Husserl’s investigation of the origin of the intrinsic possibility belonging to the objective unity of any meaning formation was shown in Part One to extend to the a priori structure of its genesis as an intentional unity. It was also shown that the latter holds the key to the insight that Husserl’s turn to history in his last writings is the consistent outcome of the phenomenological project of investigating the radical beginnings proper to the things themselves. Far from representing a significant departure from his early rejection of the ability of psychologism and historicism to account for these beginnings, Husserl’s late turn to history is motivated by his realization that the investigation of the origins of certain things themselves is not exhausted by uncovering the sedimented history of their genesis in the stream of consciousness. The backward reference (Rückbeziehung) to the “past history” belonging to the original presentation of the ideal meaning formations proper to mathematical and scientific objects proves unable to account for their possibility so long as the genesis of this history is “reactivated” in accord with immanent time’s a priori form. The original presentation of such meaning formations therefore transcends the limit of their temporal genesis. This limit is the general substratum of consciousness and it is uncovered in the a priori form of the continuous retentional modifications in which their objective prominence as meaning formations is maintained. Thus, the genesis of these meaning formations transcends the a priori temporal form of the individual stream of consciousness.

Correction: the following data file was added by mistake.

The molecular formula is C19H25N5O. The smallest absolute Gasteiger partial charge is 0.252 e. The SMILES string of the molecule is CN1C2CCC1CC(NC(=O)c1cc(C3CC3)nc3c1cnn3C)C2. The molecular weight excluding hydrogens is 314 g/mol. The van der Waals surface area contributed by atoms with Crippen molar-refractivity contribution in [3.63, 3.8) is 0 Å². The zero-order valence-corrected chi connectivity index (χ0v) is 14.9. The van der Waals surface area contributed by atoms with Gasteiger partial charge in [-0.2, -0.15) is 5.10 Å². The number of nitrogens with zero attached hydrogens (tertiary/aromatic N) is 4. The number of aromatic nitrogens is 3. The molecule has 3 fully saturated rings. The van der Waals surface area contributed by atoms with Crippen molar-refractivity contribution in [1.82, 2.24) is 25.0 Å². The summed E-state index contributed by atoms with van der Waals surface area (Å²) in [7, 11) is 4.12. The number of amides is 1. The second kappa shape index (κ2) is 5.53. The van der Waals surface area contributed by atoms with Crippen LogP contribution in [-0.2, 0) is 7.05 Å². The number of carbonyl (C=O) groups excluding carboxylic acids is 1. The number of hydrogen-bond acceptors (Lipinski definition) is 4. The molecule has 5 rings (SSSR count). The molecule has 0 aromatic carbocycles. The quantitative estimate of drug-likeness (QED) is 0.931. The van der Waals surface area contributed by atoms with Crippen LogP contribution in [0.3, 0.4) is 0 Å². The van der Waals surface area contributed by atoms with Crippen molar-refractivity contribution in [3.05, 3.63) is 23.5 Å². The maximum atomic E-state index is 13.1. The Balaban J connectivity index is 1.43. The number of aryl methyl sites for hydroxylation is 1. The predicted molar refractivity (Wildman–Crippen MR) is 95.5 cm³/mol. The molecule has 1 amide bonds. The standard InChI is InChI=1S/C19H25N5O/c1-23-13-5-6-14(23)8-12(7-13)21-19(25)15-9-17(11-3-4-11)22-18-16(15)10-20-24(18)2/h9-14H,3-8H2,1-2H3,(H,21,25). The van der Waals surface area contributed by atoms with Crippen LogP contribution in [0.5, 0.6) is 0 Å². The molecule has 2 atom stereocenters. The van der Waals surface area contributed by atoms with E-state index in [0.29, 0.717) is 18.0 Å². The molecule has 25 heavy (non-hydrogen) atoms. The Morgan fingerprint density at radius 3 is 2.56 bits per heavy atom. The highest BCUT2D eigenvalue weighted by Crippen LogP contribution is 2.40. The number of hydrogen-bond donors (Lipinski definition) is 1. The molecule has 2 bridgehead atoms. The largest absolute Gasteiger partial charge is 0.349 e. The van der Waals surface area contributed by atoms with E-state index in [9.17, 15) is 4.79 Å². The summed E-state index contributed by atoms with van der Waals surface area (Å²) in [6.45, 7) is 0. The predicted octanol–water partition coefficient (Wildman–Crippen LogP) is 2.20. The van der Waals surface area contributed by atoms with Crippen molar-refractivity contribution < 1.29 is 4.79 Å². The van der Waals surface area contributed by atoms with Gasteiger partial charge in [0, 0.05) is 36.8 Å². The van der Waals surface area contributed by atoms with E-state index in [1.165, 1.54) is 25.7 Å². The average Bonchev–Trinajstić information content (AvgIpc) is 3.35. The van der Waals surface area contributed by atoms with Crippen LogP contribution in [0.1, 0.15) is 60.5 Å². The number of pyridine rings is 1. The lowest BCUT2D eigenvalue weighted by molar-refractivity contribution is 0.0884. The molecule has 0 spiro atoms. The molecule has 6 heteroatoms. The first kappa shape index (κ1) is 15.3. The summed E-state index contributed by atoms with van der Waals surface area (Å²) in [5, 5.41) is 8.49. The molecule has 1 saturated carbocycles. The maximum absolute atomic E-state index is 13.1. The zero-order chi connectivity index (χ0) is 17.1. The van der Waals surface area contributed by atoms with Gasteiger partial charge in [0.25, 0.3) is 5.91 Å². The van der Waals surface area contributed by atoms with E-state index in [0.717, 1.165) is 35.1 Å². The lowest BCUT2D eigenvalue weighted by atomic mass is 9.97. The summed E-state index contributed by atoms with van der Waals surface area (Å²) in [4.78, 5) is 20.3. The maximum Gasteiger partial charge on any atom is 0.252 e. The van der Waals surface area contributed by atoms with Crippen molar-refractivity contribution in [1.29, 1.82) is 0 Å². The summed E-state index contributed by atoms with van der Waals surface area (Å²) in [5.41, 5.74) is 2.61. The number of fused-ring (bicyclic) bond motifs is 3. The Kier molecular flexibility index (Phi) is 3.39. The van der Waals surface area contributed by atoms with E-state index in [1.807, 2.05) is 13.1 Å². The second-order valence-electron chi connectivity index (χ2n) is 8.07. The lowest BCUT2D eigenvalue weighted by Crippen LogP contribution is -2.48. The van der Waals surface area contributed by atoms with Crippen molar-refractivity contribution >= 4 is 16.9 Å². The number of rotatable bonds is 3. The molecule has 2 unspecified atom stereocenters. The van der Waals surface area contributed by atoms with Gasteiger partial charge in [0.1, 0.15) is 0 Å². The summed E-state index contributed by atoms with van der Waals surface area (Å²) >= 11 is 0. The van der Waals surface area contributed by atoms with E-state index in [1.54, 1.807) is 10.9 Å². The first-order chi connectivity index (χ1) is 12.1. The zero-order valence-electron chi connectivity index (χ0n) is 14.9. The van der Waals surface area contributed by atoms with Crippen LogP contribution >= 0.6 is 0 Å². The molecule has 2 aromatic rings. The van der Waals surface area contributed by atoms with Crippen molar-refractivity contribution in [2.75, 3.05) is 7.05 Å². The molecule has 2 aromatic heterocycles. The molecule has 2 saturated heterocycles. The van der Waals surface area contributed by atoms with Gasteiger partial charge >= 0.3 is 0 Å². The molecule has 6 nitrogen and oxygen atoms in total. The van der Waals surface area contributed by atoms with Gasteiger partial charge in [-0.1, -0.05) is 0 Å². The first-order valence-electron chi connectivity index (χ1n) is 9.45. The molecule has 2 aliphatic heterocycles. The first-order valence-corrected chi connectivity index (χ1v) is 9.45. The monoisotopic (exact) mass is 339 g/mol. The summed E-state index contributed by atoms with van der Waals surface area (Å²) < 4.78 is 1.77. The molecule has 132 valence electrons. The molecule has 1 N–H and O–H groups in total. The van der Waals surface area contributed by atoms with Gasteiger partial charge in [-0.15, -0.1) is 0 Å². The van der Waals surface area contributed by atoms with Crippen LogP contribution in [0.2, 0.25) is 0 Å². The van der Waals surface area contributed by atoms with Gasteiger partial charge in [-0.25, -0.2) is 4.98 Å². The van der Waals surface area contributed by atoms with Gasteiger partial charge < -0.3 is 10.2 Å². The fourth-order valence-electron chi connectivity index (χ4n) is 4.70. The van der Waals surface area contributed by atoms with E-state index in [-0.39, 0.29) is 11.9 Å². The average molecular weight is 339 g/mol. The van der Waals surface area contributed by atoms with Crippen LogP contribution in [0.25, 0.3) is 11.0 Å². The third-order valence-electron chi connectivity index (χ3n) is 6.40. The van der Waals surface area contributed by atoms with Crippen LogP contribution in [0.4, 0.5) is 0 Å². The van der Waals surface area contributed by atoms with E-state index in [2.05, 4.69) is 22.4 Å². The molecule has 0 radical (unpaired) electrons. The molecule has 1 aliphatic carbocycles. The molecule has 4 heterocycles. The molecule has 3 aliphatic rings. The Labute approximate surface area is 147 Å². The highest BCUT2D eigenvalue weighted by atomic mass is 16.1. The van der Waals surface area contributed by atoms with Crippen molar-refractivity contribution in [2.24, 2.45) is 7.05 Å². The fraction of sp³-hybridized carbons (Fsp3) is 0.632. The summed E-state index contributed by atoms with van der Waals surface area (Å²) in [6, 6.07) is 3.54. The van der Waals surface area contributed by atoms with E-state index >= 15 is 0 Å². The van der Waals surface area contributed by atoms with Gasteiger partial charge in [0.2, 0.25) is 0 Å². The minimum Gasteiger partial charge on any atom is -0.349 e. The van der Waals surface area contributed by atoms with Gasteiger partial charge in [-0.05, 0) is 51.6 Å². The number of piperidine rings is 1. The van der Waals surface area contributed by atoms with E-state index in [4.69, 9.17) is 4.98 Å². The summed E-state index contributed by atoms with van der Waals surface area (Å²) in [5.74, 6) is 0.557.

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Chapter Thirty-two. Husserl’s Attempt in the Logical Investigations to Establish a Relationship between “Mere” Thought and the “In Itself” of Pure Logical Validity by Appealing to Concrete, Universal, and Formalizing Modes of Abstraction and Categorial In

Burt C. Hopkins Indiana University Press ePub

Husserl’s distinction in the Logical Investigations between ‘significance categories’ and ‘formal objective categories’ addresses the relation between thinking and the pure “in itself” of ideality that emerges as a result of his break with psychologism. This distinction represents Husserl’s initial attempt to account for how it is that the “in itself” of ideality enters into a relationship with thinking by distinguishing between the “mere” thinking of such ideality and the state of affairs wherein the “in itself” of ideality is intuitively rendered present as a logically pure objectivity.